Wednesday, September 27, 2017

A Data Classification Project

In another post, I mentioned organizations not having a data classification standard and associated policy will have a difficult time implementing many information security related controls such as DLP and rights management.  Data classification can also help with DR optimization, justifying spend on technology, and may be a cyber-insurance requirement. Since many security projects rely on proper classification of data, we have seen an up-tick in requests related to helping clients in this regard. 

What does a Data Classification Project look like?

A Data Classification Project assesses an organization’s digital assets to determine criticality, sensitivity, privacy requirements, and to determine a naming taxonomy to categorize the data.

A typical project consists of a series of interviews, research, and tools based discovery to establish the following regarding the data:
·         Location
·         Criticality to the organization (using the typical CIA Triad)
·         Regulations relevant to data

While a full blown Data Classification Exercise could fill a book, I'll attempt to condense it down in this post.

Location of Data and its Risk

Interviews with business unit managers as well as the technical staff are coupled with a tools based discovery effort to identify all of the repositories containing data.  These repositories will start with physical data containers such as hard drives, SANs, NAS devices, cloud providers, etc., and will ultimately identify files, databases and applications.  Once there is a mapping of the data locations, we will start to group the data by risk to the organization.

The following table illustrates an example of the risk each discovered data element has to the organization and how it might be calculated:

Data Element 1
Data Element 2
Data Element 3

Data Leakage, Theft, Disclosure

Data Compromise, Manipulation

Failure of system, Comms, Deletion
Risk Score

Data Labels and Classification

Once the data is identified and ranked, a naming taxonomy will need to be decided upon.  This is when data labels will be used to mark data so the appropriate controls can be applied – whether they are automatic or manual, technical or otherwise.  Most people have at least heard of one of the federal government’s data labels – “Top Secret” - a very high level of sensitivity of information, only allowed to be viewed by individuals with a “Top Secret” clearance, or higher clearance.  The “Top Secret” designation is the data label, which is applied to documents, emails, etc. and the classification is the understanding of what information falls into this category.  While regulated entities such as healthcare and banking already have data protections defined, an organization will still need to come up with a labeling scheme.  Carnegie Mellon University has a great example of how their data is labeled and classified:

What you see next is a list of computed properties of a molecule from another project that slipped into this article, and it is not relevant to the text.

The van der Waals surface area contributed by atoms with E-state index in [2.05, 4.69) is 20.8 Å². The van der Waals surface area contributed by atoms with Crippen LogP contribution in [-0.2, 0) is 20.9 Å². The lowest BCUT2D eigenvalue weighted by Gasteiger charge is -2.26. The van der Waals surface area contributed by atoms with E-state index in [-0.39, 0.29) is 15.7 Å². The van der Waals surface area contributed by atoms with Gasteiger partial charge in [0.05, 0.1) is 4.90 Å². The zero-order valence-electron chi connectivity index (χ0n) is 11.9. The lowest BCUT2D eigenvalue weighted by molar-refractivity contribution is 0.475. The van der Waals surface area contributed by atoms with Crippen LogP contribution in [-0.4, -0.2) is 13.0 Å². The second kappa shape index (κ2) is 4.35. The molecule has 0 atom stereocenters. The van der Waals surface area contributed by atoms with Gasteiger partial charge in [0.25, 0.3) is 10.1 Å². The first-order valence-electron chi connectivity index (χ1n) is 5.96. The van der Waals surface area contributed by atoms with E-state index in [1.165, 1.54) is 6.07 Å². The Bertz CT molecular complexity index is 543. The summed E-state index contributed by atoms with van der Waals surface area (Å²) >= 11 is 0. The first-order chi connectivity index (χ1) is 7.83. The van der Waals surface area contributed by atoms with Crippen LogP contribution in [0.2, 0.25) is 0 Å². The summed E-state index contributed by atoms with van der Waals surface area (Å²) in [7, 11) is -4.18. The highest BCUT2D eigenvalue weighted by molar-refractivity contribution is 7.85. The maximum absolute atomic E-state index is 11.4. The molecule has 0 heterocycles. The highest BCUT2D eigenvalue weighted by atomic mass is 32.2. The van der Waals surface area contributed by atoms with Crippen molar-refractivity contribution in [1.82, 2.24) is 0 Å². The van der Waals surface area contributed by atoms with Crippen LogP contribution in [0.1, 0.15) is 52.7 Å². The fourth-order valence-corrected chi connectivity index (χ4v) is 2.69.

Restricted DataData should be classified as Restricted when the unauthorized disclosure, alteration or destruction of that data could cause a significant level of risk to the University or its affiliates.  Examples of Restricted data include data protected by state or federal privacy regulations and data protected by confidentiality agreements.  The highest level of security controls should be applied to Restricted data.

Private Data - Data should be classified as Private when the unauthorized disclosure, alteration or destruction of that data could result in a moderate level of risk to the University or its affiliates.  By default, all Institutional Data that is not explicitly classified as Restricted or Public data should be treated as Private data.  A reasonable level of security controls should be applied to Private data.

Public Data - Data should be classified as Public when the unauthorized disclosure, alteration or destruction of that data would result in little or no risk to the University and its affiliates.  Examples of Public data include press releases, course information and research publications.  While little or no controls are required to protect the confidentiality of Public data, some level of control is required to prevent unauthorized modification or destruction of Public data.

Once a project like this is completed, it will become much easier to implement effective protective controls on the appropriate data.  I usually find the exercise also sheds light on the sheer expanse of data an organization maintains.  When management is given visibility into the amount of data, backed up by numbers showing the risk the data poses to an organization, decisions can be made and budgets can be created to ensure the protection of data is appropriate.


Friday, August 4, 2017

Starting the Azure Information Protection Conversation

While Azure Information Protection (AIP) may not be the most popular product in the EM+S product suite offered by Microsoft, it is certainly gaining ground because of its tracking and control capabilities over the movement of confidential and sensitive information externally and within an organization. Many organizations own EMS E3 or E5, which come with AIP, thus giving them the ability to manage the rights of documents and email, but the majority of them aren’t using this technology.

Demonstrations of AIP’s technology are amazing, and it’s exciting to see the possibilities with tight control over organizational data. In the haste to turn on the technology however, many AIP implementations stall, fail or just don’t get utilized. Why? It’s simple – the business conversations get bypassed.